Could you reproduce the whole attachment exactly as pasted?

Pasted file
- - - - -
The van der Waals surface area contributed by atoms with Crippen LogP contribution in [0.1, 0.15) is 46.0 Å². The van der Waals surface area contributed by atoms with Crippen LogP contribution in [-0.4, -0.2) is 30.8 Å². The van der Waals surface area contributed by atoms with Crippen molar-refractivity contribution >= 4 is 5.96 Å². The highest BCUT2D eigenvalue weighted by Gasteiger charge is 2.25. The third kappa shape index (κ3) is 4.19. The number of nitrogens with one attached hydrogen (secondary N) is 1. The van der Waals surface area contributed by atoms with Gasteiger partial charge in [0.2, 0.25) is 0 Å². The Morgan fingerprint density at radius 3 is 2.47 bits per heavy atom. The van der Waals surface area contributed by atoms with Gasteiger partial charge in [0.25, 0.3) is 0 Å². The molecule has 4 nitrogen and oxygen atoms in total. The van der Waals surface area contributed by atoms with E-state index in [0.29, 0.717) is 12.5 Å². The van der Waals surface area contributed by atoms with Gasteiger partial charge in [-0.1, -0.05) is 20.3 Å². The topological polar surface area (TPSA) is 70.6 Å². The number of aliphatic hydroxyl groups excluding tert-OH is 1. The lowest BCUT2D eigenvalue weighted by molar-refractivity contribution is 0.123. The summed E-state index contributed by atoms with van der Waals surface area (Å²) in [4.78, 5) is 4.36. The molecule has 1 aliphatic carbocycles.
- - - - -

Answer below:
The van der Waals surface area contributed by atoms with Crippen LogP contribution in [0.1, 0.15) is 46.0 Å². The van der Waals surface area contributed by atoms with Crippen LogP contribution in [-0.4, -0.2) is 30.8 Å². The van der Waals surface area contributed by atoms with Crippen molar-refractivity contribution >= 4 is 5.96 Å². The highest BCUT2D eigenvalue weighted by Gasteiger charge is 2.25. The third kappa shape index (κ3) is 4.19. The number of nitrogens with one attached hydrogen (secondary N) is 1. The van der Waals surface area contributed by atoms with Gasteiger partial charge in [0.2, 0.25) is 0 Å². The Morgan fingerprint density at radius 3 is 2.47 bits per heavy atom. The van der Waals surface area contributed by atoms with Gasteiger partial charge in [0.25, 0.3) is 0 Å². The molecule has 4 nitrogen and oxygen atoms in total. The van der Waals surface area contributed by atoms with E-state index in [0.29, 0.717) is 12.5 Å². The van der Waals surface area contributed by atoms with Gasteiger partial charge in [-0.1, -0.05) is 20.3 Å². The topological polar surface area (TPSA) is 70.6 Å². The number of aliphatic hydroxyl groups excluding tert-OH is 1. The lowest BCUT2D eigenvalue weighted by molar-refractivity contribution is 0.123. The summed E-state index contributed by atoms with van der Waals surface area (Å²) in [4.78, 5) is 4.36. The molecule has 1 aliphatic carbocycles.